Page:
Other Miscellaneous Notes:
-Some interesting deployment strategy from Paul MacLean in this one. He had the Turris line starting the majority of their shifts in the offensive end, and gave a grand total of zero offensive zone starts to the Zibanejad line. I'm curious to see if this persists over time, but given the option of last change MacLean made it interesting.
-Patrick Wiercioch's not quite a zero, because he made a number of nice plays and provided some much needed puck moving, but boy did he have some nasty gaffes. A couple of bad whiffs on the puck and a lost edge behind the net made this a night to remember. It would be a shame if MacLean pulled Wiercioch based on this game alone, but he didn't do himself too many favours with such visible errors.
-I don't want to bag on the guy too much but, man alive, Chris Neil is a disaster in the defensive end. I was trying to pay special attention to the play of the team's wingers after reading this great piece from Travis Yost in case there might be an obvious systemic reason why the team seems to have so much trouble exiting the zone, and nothing obvious stood out to me besides Neil's inability to ever get the puck out when it comes to his side. Most of the time he lets the puck go past him to the pinching defenseman that he then mashes against the boards. The problem is that the majority of the time, this means the puck stays in the zone and the cycle starts anew. When he's on the forecheck, a good Chris Neil hit can create havoc but he's got to lay off the same tactic in the defensive end.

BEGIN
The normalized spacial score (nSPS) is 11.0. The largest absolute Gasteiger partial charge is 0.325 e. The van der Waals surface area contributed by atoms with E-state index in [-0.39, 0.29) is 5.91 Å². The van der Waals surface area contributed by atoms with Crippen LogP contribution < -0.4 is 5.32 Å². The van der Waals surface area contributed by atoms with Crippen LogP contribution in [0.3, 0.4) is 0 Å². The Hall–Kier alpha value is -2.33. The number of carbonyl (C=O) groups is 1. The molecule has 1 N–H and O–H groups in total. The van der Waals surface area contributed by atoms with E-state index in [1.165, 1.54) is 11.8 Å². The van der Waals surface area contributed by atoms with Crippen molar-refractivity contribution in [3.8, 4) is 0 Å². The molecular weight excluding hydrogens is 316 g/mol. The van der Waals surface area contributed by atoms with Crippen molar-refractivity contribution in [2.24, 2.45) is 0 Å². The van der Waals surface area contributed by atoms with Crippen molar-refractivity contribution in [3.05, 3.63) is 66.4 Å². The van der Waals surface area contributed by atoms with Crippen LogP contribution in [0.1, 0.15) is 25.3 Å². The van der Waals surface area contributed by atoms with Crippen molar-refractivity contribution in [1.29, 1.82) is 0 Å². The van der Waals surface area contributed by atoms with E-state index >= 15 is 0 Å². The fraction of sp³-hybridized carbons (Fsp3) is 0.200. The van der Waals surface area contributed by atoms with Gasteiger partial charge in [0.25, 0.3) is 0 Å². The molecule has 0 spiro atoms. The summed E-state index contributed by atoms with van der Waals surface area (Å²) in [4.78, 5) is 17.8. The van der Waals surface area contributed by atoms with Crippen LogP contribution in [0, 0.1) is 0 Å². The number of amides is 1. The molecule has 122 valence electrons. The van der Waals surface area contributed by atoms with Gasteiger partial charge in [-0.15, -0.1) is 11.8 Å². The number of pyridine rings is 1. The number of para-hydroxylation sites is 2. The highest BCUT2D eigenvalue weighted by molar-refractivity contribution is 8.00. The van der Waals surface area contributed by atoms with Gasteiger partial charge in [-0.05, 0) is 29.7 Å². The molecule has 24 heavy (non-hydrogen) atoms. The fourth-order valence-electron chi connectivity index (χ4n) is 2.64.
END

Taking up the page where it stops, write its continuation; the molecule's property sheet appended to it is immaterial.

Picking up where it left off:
Mark Stone: I know the temptation is to crown Lazar, and he'll get his due below, but Stone was by far and away the best Senator on the ice tonight. He demonstrated great patience on more than one occasion in the offensive end, great awareness defensively to break up a few plays, and then topped it all off with a one-man show to set up Clarke MacArthur for the winner. I wasn't always convinced Stone would pan out to be a top 6 player, but he's absolutely blown me away. He's the real deal.
Curtis Lazar: It's a great story, so I'm sure as heck not going to rain on his parade. Lazar played a solid two-way game, and he was a key part of what was maybe the Senators' best line on the night. Getting his first career NHL point in his first home game was just a cherry on top.
Bobby Ryan: Bobby was at least partly at fault on the first goal, but he otherwise played a fine game by my eye. He deserved a better fate on a couple of chances and it was good to see him pot his first of the year.
Chris Phillips: Sorry, Big Rig. I almost didn't give it to him because like much of the team he was better in the third, but he made more than a couple egregiously bad decisions coupled with at least two head-slapping giveaways. The "Phillips takes on bigger role" storyline was fun for the first few games, but the veteran seemed in over his head tonight.
Thing that was incredible and is neither a Hero nor a Zero:
B_T's Shot Doughnut:
Thanks for reading!